And to set up that final outrageous US/Brazil agreement:

Chana: Days after the Retaliation Master sent his list, the US sent a delegation to Brazil to negotiate. And here is where our story takes it last and final twist.

These three short phrases tell you where you are in the story and that it’ll be worth your while to keep listening.

Sign-posting can also be useful in telling listeners “here is where you should pay attention” or “this is where the lesson is.” Again Alex accomplished this in the same piece by throwing in a couple more lines:

Chana: This is the crazy thing about the WTO. It has a formal process, it has high powered lawyers and judges and 153 member countries. Countries bring major international disputes to its doors. The WTO comes out with a ruling and then…..that’s it. Nothing. If everyone wants to obey the ruling, that’s cool. If not, that’s OK too.

Imagine that graf as I originally wrote it, without that first line. I am just talking at you about the WTO process. I am hoping that you get that it’s bizarre. Alex’s line just tells people: hey this is weird.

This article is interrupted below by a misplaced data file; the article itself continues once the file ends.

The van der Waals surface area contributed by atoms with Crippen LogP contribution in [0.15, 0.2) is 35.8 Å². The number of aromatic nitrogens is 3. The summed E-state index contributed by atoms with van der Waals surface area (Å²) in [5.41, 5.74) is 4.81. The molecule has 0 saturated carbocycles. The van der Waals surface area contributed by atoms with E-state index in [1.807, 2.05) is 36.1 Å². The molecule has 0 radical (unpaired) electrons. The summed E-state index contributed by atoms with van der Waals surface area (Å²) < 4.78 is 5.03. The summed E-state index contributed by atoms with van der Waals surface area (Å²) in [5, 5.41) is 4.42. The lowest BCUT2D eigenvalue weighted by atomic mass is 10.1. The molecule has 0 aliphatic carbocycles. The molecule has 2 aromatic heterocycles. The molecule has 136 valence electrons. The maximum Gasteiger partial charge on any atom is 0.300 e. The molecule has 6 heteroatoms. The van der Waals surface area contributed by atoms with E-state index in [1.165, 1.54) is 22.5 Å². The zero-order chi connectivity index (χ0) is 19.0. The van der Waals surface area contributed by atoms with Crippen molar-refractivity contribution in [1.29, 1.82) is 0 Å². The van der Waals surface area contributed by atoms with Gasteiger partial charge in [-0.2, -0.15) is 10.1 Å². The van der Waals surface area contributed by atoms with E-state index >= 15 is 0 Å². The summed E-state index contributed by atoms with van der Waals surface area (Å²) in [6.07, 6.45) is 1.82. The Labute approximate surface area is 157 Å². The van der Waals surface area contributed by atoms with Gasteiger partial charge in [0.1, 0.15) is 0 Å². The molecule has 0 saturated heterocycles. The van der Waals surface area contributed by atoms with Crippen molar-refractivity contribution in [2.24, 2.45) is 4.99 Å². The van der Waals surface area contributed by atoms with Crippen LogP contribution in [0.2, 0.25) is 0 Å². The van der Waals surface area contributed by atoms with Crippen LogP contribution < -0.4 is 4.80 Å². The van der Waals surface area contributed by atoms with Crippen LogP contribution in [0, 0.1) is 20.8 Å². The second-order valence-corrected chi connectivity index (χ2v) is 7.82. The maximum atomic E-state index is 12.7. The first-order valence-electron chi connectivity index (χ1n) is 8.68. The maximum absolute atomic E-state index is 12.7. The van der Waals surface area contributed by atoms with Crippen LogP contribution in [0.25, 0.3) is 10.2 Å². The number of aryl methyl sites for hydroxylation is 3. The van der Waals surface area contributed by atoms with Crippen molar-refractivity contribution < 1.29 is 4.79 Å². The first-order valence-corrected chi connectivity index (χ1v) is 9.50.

You can do this in tape too. I interviewed an American lobbyist for the Brazil WTO story. Out of nowhere in the interview he starts thanking various officials for their work on this issue. At first I was annoyed because it sounded like (probably was) a boring prepared speech that I’d have to cut. Then I realized the whole reason I wanted to talk to him was to hear about him lobbying politicians. Here he was lobbying American politicians in the middle of our interview! So I made sure to point out what was happening:

Hear the story and read the rest of Chana's essay at Transom.